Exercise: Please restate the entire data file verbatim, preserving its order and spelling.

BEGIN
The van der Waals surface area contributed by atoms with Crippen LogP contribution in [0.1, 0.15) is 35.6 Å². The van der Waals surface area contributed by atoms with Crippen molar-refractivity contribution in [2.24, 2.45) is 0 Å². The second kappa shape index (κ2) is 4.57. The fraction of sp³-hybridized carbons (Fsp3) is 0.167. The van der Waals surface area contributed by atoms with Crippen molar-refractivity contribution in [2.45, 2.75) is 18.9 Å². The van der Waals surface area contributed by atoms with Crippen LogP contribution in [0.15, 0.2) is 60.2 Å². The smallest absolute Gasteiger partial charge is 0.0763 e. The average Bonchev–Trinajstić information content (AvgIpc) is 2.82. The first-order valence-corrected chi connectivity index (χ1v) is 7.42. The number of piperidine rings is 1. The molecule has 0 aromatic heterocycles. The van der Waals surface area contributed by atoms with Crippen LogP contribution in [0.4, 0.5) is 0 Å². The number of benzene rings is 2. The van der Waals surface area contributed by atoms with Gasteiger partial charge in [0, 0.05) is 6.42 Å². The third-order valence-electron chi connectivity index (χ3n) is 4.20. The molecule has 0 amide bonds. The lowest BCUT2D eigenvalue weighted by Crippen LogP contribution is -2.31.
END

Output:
The van der Waals surface area contributed by atoms with Crippen LogP contribution in [0.1, 0.15) is 35.6 Å². The van der Waals surface area contributed by atoms with Crippen molar-refractivity contribution in [2.24, 2.45) is 0 Å². The second kappa shape index (κ2) is 4.57. The fraction of sp³-hybridized carbons (Fsp3) is 0.167. The van der Waals surface area contributed by atoms with Crippen molar-refractivity contribution in [2.45, 2.75) is 18.9 Å². The van der Waals surface area contributed by atoms with Crippen LogP contribution in [0.15, 0.2) is 60.2 Å². The smallest absolute Gasteiger partial charge is 0.0763 e. The average Bonchev–Trinajstić information content (AvgIpc) is 2.82. The first-order valence-corrected chi connectivity index (χ1v) is 7.42. The number of piperidine rings is 1. The molecule has 0 aromatic heterocycles. The van der Waals surface area contributed by atoms with Crippen LogP contribution in [0.4, 0.5) is 0 Å². The number of benzene rings is 2. The van der Waals surface area contributed by atoms with Gasteiger partial charge in [0, 0.05) is 6.42 Å². The third-order valence-electron chi connectivity index (χ3n) is 4.20. The molecule has 0 amide bonds. The lowest BCUT2D eigenvalue weighted by Crippen LogP contribution is -2.31.